I have not been looking forward to this for quite some time.
The Weinstein Company’s inexplicable campaign to marginalize Asian action films, and minimize its effect on American cinema, has been going on for decades now (http://dailygrindhouse.com/thewire/dg-op-ed-ric-meyers-history-disrespect-weinstein-company-kung-fu/). Even as far as two years ago I spoke to several crew members of what has become known as Crouching Tiger Hidden Dragon: Sword of Destiny, and they spoke quizzically of the unfocused tone and strange ennui that seemed to permeate the production. And when I heard that Joe Fusco, who had scripted the Weinsteins’ monument to kung fu ignorance, Forbidden Kingdom, had been assigned to write this as well, I suspected that the same blinkered obliviousness would hold sway.
Even the news that the venerable Yuen Wo Ping would be directing did not inspire confidence. Although deservedly legendary for his ground-breaking choreography and collaborations with producer Ng See Yuen and superstar Jackie Chan, when left to his own devices, he made some of the strangest, scattershot, crazed kung fu films ever (like Miracle Fighters and Shaolin Drunkard). Even more ominous, ever since he started working in America on the likes of The Matrix and Kill Bill, word from the sets suggested that he said “what do you want” more than “this is what you should do.”
So, suffice to say, I tuned into the English version (the language it was filmed in) on Netflix expecting exactly what I got: a contrived, stilted, artificial, uninformed, Westernized semi-epic that played like a “Bruce Lee clone” version of the classic original. Taken simply as a derivative Asian action film knock-off, it was entertaining in a cheap, chop socky, sort of way. But, taken as a follow-up to an Oscar-winning, box-office-busting work of action cinema art, it’s a callous, knowing, even cynical diminishment.
Okay, so let’s consider it in the light of the former estimation. As a source of fun, dangerous drinking games, it’s a masterpiece. If you take a shot after every line of dialog that sounds cribbed from a fortune cookie, you’ll be dead of alcohol poisoning by mid-film. In truth, there’s only three kinds of dialog in this thing. Fortune cookie pronouncements, radio dialog (where a character artificially fills in backstory), and forced “dum ba dum-dum” conversations that might seem clever on the page, but sounds totally fake coming out of people’s mouths. In fact, I don’t recall a single line that would have been said by an actual human. Much easier on the liver would be another drinking game where you take a swig every time the look of the film abruptly shifts from sweeping IMAX bait to a bland, flat TV Movie.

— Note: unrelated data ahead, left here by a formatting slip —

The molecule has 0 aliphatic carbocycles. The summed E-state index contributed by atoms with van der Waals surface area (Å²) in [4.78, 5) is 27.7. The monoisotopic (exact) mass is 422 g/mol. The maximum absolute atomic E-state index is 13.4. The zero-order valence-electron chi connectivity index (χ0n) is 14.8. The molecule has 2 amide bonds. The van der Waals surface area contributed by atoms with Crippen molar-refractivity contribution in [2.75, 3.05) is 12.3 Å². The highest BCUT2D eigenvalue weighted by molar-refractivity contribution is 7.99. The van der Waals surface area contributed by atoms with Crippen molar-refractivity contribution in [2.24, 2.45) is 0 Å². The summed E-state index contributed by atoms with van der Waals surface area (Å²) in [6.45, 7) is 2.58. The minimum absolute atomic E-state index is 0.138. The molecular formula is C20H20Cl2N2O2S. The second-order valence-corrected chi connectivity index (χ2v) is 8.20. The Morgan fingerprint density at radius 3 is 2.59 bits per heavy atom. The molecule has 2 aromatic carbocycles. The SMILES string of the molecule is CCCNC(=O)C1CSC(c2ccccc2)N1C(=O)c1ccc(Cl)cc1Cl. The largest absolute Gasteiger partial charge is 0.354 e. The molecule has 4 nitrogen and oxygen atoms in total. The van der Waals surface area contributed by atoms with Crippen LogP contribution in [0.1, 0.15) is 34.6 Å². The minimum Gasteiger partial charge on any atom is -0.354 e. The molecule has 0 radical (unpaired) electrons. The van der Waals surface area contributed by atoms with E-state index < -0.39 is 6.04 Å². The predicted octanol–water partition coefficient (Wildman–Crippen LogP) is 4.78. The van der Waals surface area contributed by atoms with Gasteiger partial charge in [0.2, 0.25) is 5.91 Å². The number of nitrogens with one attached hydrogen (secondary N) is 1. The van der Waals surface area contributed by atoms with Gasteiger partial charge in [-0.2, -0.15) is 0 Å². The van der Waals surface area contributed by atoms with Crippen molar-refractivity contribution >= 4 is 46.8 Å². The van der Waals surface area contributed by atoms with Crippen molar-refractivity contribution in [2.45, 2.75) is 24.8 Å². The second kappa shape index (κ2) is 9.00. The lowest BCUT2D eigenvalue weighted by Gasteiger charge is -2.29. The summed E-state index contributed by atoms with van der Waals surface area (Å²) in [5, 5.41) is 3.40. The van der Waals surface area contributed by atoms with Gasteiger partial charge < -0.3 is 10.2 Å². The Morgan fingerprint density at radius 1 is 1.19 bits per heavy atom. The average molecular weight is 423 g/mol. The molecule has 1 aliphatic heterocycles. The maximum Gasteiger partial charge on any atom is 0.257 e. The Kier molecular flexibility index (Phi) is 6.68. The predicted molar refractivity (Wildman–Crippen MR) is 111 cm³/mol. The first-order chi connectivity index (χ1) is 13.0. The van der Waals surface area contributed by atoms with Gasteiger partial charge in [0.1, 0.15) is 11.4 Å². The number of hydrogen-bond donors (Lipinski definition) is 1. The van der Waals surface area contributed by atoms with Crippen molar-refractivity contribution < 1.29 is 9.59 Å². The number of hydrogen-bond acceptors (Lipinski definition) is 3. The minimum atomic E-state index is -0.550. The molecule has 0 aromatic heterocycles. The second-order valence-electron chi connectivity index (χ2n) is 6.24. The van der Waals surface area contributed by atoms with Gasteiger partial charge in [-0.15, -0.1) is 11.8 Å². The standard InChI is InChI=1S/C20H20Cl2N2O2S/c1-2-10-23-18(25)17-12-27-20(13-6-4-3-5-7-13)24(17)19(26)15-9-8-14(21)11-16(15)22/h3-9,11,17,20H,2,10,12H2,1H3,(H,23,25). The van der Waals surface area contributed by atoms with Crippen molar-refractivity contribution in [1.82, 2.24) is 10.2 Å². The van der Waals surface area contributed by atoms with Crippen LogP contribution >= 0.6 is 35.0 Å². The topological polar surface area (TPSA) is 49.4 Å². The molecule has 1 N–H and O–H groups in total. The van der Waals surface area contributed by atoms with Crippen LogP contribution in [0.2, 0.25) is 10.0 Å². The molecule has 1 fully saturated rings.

But enough of my uninformed grousing. Let’s get to my informed grousing, i.e., the kung fu itself. At the last kung fu tournament I attended, while watching a flashy exhibition, world taichi push hands champion Stephe Watson leaned over and commented “You ever notice the louder they are, the less skilled they are?” CTHD 2 is plenty loud.
This simplistic tale of Yu Shulien (Michelle Yeoh) seeking to safeguard the sword known as The Green Destiny — which has somehow taken on some sort of inexplicable mystical power sixteen years after the fact – from a stereotypical Yellow Peril (Jason Scott Lee, best known for starring in the contrived Bruce bio pic Dragon), with the help of “Silent Wolf” (Donnie Yen), who seems to have jumped in from 2002’s Hero (another kung fu classic the Weinsteins managed to minimize in America) is hobbled by the filmmakers’ apparent desire to wrestle the effort from an Eastern to a Western.
Why else would an assignment for a martial art assassin be decried as a “sure suicide mission,” since that was what those nihilistic types wanted? Why else would supposedly extensively trained warriors repeatedly run screeching at enemies so they could punch them in the face with closed fists – the single stupidest thing a kung fu student could do? And why else would fighters be shown to lose all their previously vaunted talents so they could essentially run directly onto the sword of a wicked woman wushu warrior who was obviously cast for her looks, not her fighting skills? Lots of John Wayne thinking here. Very little Bruce Lee.
Poor Michelle Yeoh looks depressed throughout, apparently just graduating from the Daniel Craig Spectre School of Dead-eyed Thespian Constipation. However, Donnie Yen emerges from this martial-arts-McDonalds of a movie with the least damage. In the past, Donnie’s insistence on never looking less than consummately capable has thrown off the balance in such films as Dragon Tiger Gate (2006) and Kung Fu Killer (2014). Here, however, his wushu ego is a refreshing change from the albatrosses the Weinsteins hang from every one else’s necks. Donnie actually smiles in this film (something he hasn’t done in his last few) and anchors the two best fight scenes.
The bottom line is: if you like chop suey with plenty of msg, dig in and enjoy. You may have a headache and high blood pressure afterwards, but what did you expect? However, if you’re looking for an authentic, delicious, Chinese feast, steer clear.